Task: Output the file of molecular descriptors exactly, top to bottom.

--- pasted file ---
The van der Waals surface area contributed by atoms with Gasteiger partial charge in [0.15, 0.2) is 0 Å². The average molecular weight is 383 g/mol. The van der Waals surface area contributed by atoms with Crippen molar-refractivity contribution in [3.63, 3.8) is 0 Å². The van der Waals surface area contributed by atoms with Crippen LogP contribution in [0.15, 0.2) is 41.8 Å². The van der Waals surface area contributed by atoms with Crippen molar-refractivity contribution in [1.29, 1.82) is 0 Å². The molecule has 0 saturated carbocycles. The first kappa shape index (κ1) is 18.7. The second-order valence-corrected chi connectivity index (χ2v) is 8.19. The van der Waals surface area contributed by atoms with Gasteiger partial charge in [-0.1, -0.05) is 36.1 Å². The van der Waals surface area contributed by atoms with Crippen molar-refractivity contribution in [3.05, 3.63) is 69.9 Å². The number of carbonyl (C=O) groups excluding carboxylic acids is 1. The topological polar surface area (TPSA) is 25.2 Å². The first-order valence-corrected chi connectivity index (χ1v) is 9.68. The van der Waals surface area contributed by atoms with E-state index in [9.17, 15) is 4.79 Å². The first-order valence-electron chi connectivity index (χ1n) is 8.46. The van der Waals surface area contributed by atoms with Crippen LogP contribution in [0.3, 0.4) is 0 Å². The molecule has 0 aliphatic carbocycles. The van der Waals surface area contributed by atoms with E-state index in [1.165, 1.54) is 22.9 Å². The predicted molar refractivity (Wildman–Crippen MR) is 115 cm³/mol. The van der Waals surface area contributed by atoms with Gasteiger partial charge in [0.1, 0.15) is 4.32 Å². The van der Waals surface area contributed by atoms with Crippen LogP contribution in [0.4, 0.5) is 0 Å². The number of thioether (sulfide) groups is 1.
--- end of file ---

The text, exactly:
The van der Waals surface area contributed by atoms with Gasteiger partial charge in [0.15, 0.2) is 0 Å². The average molecular weight is 383 g/mol. The van der Waals surface area contributed by atoms with Crippen molar-refractivity contribution in [3.63, 3.8) is 0 Å². The van der Waals surface area contributed by atoms with Crippen LogP contribution in [0.15, 0.2) is 41.8 Å². The van der Waals surface area contributed by atoms with Crippen molar-refractivity contribution in [1.29, 1.82) is 0 Å². The molecule has 0 saturated carbocycles. The first kappa shape index (κ1) is 18.7. The second-order valence-corrected chi connectivity index (χ2v) is 8.19. The van der Waals surface area contributed by atoms with Gasteiger partial charge in [-0.1, -0.05) is 36.1 Å². The van der Waals surface area contributed by atoms with Crippen molar-refractivity contribution in [3.05, 3.63) is 69.9 Å². The number of carbonyl (C=O) groups excluding carboxylic acids is 1. The topological polar surface area (TPSA) is 25.2 Å². The first-order valence-corrected chi connectivity index (χ1v) is 9.68. The van der Waals surface area contributed by atoms with E-state index in [9.17, 15) is 4.79 Å². The first-order valence-electron chi connectivity index (χ1n) is 8.46. The van der Waals surface area contributed by atoms with Crippen LogP contribution in [0.3, 0.4) is 0 Å². The molecule has 0 aliphatic carbocycles. The van der Waals surface area contributed by atoms with E-state index in [1.165, 1.54) is 22.9 Å². The predicted molar refractivity (Wildman–Crippen MR) is 115 cm³/mol. The van der Waals surface area contributed by atoms with Gasteiger partial charge in [0.1, 0.15) is 4.32 Å². The van der Waals surface area contributed by atoms with Crippen LogP contribution in [0.4, 0.5) is 0 Å². The number of thioether (sulfide) groups is 1.